|Office of the Attorney General - State of Texas
October 4, 1999
Mr. Tommy W. Lueders, II
Dear Mr. Lueders:
You have asked whether certain information is subject to required public disclosure under the Public Information Act (the "act"), chapter 552 of the Government Code. Your request was assigned ID# 127724.
The City of Midland (the "city") received a request for two incident reports, identified as numbers 99-0603695 and 99-0603803. In response to the requests, you submit to this office for review the information at issue. It appears that one of the reports has been released to the requestor.(1) You contend, however, that the submitted information is excepted from disclosure pursuant to section 552.101 of the Government Code in conjunction with common-law privacy and section 261.201 of the Family Code. We have considered your arguments and claimed exception, and reviewed the submitted information.
Based on the city's brief to this office and the requestor's request, it appears that the city did not seek an open records decision from this office within the statutory ten business day deadline. See Gov't Code § 552.301. The city's delay in this matter results in the presumption that the requested information is public. See id. § 552.302; Hancock v. State Bd. of Ins., 797 S.W.2d 379 (Tex. App.--Austin 1990, no writ). In order to overcome the presumption that the requested information is public, a governmental body must provide compelling reasons why the information should not be disclosed. Hancock, 797 S.W.2d at 381. The applicability of section 552.101 provides such a compelling reason. See Gov't Code § 552.352 (distribution of confidential information is criminal offense).
Section 552.101 excepts from disclosure "information considered to be confidential by law, either constitutional, statutory, or by judicial decision." This section also encompasses common-law privacy. Common-law privacy protects information if (1) the information contains highly intimate or embarrassing facts the publication of which would be highly objectionable to a reasonable person, and (2) the information is not of legitimate concern to the public. Industrial Found. v. Texas Indus. Accident Bd., 540 S.W.2d 668, 685 (Tex. 1976), cert. denied, 430 U.S. 931 (1977). The type of information considered intimate and embarrassing by the Texas Supreme Court in Industrial Foundation included information relating to sexual assault, pregnancy, mental or physical abuse in the workplace, illegitimate children, psychiatric treatment of mental disorders, attempted suicide, and injuries to sexual organs. 540 S.W.2d at 683. After reviewing the document at issue, we agree that a portion of the information, which we have marked, must be withheld from the public under section 552.101 in conjunction with privacy.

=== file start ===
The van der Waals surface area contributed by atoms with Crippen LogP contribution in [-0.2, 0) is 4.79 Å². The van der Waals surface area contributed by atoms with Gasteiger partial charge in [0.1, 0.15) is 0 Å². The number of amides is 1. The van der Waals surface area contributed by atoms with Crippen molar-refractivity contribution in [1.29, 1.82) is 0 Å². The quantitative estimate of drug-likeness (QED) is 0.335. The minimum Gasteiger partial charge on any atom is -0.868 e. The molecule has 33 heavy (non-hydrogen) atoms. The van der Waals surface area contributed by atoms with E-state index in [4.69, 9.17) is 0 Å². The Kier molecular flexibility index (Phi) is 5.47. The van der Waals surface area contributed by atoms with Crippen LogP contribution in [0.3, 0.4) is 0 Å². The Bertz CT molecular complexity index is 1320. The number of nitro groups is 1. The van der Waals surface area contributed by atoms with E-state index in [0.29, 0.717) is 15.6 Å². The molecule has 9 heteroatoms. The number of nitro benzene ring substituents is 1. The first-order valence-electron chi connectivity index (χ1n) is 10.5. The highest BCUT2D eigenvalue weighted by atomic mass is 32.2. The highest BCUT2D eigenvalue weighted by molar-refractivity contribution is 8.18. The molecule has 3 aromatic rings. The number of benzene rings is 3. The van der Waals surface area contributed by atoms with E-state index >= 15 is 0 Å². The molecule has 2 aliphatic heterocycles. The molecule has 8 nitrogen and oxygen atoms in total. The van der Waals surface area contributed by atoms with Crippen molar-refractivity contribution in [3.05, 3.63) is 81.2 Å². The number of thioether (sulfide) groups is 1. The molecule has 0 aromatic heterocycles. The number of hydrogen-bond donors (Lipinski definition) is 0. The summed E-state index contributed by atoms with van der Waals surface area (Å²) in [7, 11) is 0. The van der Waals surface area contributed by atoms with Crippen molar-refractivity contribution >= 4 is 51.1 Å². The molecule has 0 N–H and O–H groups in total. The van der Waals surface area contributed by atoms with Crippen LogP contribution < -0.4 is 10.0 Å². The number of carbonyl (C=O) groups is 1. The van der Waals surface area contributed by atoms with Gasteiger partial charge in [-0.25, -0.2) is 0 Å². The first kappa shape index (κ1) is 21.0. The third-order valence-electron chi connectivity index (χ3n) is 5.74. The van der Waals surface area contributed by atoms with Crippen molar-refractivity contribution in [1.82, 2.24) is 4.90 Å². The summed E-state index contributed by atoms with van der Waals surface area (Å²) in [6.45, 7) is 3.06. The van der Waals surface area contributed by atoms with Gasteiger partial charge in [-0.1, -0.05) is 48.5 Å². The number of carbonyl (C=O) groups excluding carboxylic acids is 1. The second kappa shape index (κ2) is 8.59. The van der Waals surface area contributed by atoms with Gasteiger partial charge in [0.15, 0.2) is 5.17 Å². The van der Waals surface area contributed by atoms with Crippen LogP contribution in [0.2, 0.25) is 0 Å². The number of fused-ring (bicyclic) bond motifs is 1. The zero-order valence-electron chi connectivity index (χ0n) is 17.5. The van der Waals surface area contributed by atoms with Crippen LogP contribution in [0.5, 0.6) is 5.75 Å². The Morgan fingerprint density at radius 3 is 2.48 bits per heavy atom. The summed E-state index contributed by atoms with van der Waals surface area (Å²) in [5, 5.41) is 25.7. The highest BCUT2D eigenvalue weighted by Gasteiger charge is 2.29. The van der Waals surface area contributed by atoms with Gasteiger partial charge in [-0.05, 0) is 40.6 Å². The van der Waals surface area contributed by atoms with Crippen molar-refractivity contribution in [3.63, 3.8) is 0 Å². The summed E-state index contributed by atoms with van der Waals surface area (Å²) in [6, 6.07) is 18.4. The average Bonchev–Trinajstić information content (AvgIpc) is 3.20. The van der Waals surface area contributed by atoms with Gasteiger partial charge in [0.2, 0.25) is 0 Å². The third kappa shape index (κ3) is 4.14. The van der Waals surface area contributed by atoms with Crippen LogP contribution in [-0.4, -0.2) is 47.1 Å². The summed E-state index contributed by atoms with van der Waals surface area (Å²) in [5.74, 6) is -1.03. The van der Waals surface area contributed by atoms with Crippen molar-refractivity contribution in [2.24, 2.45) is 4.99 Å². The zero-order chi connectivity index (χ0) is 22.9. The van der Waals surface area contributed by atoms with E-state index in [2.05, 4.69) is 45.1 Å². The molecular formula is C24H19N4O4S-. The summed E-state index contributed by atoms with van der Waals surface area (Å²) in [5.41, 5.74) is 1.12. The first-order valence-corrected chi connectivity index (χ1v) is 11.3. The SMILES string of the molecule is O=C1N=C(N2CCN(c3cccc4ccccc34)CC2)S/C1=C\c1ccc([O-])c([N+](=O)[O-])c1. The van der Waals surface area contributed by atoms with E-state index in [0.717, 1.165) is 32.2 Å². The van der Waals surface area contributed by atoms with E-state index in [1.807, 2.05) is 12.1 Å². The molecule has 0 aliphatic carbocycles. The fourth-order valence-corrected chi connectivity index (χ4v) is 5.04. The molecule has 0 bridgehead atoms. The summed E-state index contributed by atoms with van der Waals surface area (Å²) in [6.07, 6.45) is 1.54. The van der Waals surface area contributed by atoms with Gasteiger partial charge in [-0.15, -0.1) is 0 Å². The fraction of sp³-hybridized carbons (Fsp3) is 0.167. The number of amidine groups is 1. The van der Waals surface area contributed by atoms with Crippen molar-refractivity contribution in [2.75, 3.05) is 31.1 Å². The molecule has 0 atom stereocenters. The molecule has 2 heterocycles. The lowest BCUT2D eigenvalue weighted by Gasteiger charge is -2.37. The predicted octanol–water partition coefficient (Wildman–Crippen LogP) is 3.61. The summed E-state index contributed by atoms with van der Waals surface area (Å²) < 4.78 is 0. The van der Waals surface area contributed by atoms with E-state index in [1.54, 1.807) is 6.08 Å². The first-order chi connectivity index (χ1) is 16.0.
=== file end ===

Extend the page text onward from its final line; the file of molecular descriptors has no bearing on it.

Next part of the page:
In your brief to this office, you also assert that "[t]hough the requested information is does [sic] not mention details of the alleged incident, it is arguable that the incident history does contain a report of suspected abuse under 261.201 of the Family Code."(2) However, based on a review of the submitted record, it does not appear that section 261.201 is applicable to the submitted records.
We are resolving this matter with an informal letter ruling rather than with a published open records decision. This ruling is limited to the particular records at issue under the facts presented to us in this request and should not be relied upon as a previous determination regarding any other records. If you have questions about this ruling, please contact our office.
Ref.: ID# 127724
Encl. Submitted documents
cc: Ms. Gail McGee
1. You state that "incident report numbered 990603584 has been released to the requestor," however, "[t]he first report, 99060685, is the information which the City is concerned with releasing." We assume the references to these numbers is merely a typographical error, since the numbers you cite in your letter do not match the requestor's numbers. Accordingly, based on the context of your letter and since you have sent one of the responsive documents, we assume the remaining report has been released based on your letter.
2. Section 261.201 of the Family Code reads in part as follows:
(a) The following information is confidential, is not subject to public release under Chapter 552, Government Code, and may be disclosed only for purposes consistent with this code and applicable federal or state law or under rules adopted by an investigating agency:
(1) a report of alleged or suspected abuse or neglect made under this chapter and the identity of the person making the report; and
(2) except as otherwise provided in this section, the files, reports, records, communications, audiotapes, videotapes, and working papers used or developed in an investigation under this chapter or in providing services as a result of an investigation.
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